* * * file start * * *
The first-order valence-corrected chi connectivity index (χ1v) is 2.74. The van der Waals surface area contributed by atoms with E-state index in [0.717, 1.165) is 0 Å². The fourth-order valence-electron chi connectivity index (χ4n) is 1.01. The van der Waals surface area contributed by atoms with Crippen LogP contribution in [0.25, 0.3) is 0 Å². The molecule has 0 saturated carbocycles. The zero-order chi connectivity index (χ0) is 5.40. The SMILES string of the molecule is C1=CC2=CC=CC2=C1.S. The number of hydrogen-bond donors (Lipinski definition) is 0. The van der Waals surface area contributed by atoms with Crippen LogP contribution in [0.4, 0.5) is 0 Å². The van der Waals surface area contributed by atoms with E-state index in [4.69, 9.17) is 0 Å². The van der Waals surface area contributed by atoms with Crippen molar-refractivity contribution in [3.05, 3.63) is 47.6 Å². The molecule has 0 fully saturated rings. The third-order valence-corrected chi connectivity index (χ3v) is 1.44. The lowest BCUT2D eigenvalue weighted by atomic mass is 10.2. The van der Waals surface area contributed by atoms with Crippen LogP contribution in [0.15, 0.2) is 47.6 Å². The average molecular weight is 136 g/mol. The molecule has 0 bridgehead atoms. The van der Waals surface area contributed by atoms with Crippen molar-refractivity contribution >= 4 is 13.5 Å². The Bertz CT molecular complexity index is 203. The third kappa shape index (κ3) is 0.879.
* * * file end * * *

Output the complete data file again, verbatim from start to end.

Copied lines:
The first-order valence-corrected chi connectivity index (χ1v) is 2.74. The van der Waals surface area contributed by atoms with E-state index in [0.717, 1.165) is 0 Å². The fourth-order valence-electron chi connectivity index (χ4n) is 1.01. The van der Waals surface area contributed by atoms with Crippen LogP contribution in [0.25, 0.3) is 0 Å². The molecule has 0 saturated carbocycles. The zero-order chi connectivity index (χ0) is 5.40. The SMILES string of the molecule is C1=CC2=CC=CC2=C1.S. The number of hydrogen-bond donors (Lipinski definition) is 0. The van der Waals surface area contributed by atoms with Crippen LogP contribution in [0.4, 0.5) is 0 Å². The van der Waals surface area contributed by atoms with E-state index in [4.69, 9.17) is 0 Å². The van der Waals surface area contributed by atoms with Crippen molar-refractivity contribution in [3.05, 3.63) is 47.6 Å². The molecule has 0 fully saturated rings. The third-order valence-corrected chi connectivity index (χ3v) is 1.44. The lowest BCUT2D eigenvalue weighted by atomic mass is 10.2. The van der Waals surface area contributed by atoms with Crippen LogP contribution in [0.15, 0.2) is 47.6 Å². The average molecular weight is 136 g/mol. The molecule has 0 bridgehead atoms. The van der Waals surface area contributed by atoms with Crippen molar-refractivity contribution >= 4 is 13.5 Å². The Bertz CT molecular complexity index is 203. The third kappa shape index (κ3) is 0.879.